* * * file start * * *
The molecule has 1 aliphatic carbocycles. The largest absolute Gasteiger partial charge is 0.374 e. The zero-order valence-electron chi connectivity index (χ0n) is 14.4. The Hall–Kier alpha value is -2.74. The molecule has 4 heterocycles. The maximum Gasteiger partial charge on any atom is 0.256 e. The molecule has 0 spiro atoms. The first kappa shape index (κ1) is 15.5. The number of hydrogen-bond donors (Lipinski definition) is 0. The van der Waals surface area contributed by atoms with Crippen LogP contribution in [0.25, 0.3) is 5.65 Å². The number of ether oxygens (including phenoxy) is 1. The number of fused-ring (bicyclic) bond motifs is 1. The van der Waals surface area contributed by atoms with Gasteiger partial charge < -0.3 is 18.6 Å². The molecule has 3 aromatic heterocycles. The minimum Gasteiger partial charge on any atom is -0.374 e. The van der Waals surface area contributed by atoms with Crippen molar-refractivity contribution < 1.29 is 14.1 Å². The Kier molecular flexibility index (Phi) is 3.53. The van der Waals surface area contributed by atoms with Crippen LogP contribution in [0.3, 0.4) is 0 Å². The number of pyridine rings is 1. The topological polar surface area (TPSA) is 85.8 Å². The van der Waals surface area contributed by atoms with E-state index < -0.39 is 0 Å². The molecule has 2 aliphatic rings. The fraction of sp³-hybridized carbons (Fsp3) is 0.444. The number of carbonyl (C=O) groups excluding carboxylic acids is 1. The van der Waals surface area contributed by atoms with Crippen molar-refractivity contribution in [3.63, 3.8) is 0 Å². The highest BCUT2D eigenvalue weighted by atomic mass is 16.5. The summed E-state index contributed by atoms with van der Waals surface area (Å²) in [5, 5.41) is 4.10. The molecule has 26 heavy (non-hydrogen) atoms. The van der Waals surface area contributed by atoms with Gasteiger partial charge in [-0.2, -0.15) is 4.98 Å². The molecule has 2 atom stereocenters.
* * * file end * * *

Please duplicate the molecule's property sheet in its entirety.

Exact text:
The molecule has 1 aliphatic carbocycles. The largest absolute Gasteiger partial charge is 0.374 e. The zero-order valence-electron chi connectivity index (χ0n) is 14.4. The Hall–Kier alpha value is -2.74. The molecule has 4 heterocycles. The maximum Gasteiger partial charge on any atom is 0.256 e. The molecule has 0 spiro atoms. The first kappa shape index (κ1) is 15.5. The number of hydrogen-bond donors (Lipinski definition) is 0. The van der Waals surface area contributed by atoms with Crippen LogP contribution in [0.25, 0.3) is 5.65 Å². The number of ether oxygens (including phenoxy) is 1. The number of fused-ring (bicyclic) bond motifs is 1. The van der Waals surface area contributed by atoms with Gasteiger partial charge < -0.3 is 18.6 Å². The molecule has 3 aromatic heterocycles. The minimum Gasteiger partial charge on any atom is -0.374 e. The van der Waals surface area contributed by atoms with Crippen molar-refractivity contribution < 1.29 is 14.1 Å². The Kier molecular flexibility index (Phi) is 3.53. The van der Waals surface area contributed by atoms with Crippen LogP contribution in [0.3, 0.4) is 0 Å². The number of pyridine rings is 1. The topological polar surface area (TPSA) is 85.8 Å². The van der Waals surface area contributed by atoms with E-state index < -0.39 is 0 Å². The molecule has 2 aliphatic rings. The fraction of sp³-hybridized carbons (Fsp3) is 0.444. The number of carbonyl (C=O) groups excluding carboxylic acids is 1. The van der Waals surface area contributed by atoms with Crippen molar-refractivity contribution in [3.63, 3.8) is 0 Å². The highest BCUT2D eigenvalue weighted by atomic mass is 16.5. The summed E-state index contributed by atoms with van der Waals surface area (Å²) in [5, 5.41) is 4.10. The molecule has 26 heavy (non-hydrogen) atoms. The van der Waals surface area contributed by atoms with Gasteiger partial charge in [-0.2, -0.15) is 4.98 Å². The molecule has 2 atom stereocenters.